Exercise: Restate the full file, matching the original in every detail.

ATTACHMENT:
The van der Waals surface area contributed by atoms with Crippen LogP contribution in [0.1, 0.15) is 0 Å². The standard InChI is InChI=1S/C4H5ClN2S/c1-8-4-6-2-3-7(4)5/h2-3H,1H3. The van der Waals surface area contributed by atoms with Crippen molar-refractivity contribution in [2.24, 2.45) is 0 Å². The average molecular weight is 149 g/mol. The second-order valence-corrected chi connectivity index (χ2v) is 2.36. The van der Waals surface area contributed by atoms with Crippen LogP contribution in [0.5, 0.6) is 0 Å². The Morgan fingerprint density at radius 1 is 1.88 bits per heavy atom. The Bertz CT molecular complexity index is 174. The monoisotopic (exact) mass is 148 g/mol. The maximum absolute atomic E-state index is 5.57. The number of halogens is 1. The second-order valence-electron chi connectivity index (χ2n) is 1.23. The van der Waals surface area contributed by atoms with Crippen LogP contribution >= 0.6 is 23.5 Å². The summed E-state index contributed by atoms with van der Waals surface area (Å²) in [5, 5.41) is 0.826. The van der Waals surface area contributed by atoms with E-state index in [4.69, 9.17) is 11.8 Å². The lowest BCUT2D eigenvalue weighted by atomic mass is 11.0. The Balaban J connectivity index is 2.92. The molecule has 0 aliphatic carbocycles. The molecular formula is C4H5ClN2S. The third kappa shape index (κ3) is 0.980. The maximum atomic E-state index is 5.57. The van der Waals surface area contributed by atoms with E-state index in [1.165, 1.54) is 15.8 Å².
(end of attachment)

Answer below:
The van der Waals surface area contributed by atoms with Crippen LogP contribution in [0.1, 0.15) is 0 Å². The standard InChI is InChI=1S/C4H5ClN2S/c1-8-4-6-2-3-7(4)5/h2-3H,1H3. The van der Waals surface area contributed by atoms with Crippen molar-refractivity contribution in [2.24, 2.45) is 0 Å². The average molecular weight is 149 g/mol. The second-order valence-corrected chi connectivity index (χ2v) is 2.36. The van der Waals surface area contributed by atoms with Crippen LogP contribution in [0.5, 0.6) is 0 Å². The Morgan fingerprint density at radius 1 is 1.88 bits per heavy atom. The Bertz CT molecular complexity index is 174. The monoisotopic (exact) mass is 148 g/mol. The maximum absolute atomic E-state index is 5.57. The number of halogens is 1. The second-order valence-electron chi connectivity index (χ2n) is 1.23. The van der Waals surface area contributed by atoms with Crippen LogP contribution >= 0.6 is 23.5 Å². The summed E-state index contributed by atoms with van der Waals surface area (Å²) in [5, 5.41) is 0.826. The van der Waals surface area contributed by atoms with E-state index in [4.69, 9.17) is 11.8 Å². The lowest BCUT2D eigenvalue weighted by atomic mass is 11.0. The Balaban J connectivity index is 2.92. The molecule has 0 aliphatic carbocycles. The molecular formula is C4H5ClN2S. The third kappa shape index (κ3) is 0.980. The maximum atomic E-state index is 5.57. The van der Waals surface area contributed by atoms with E-state index in [1.165, 1.54) is 15.8 Å².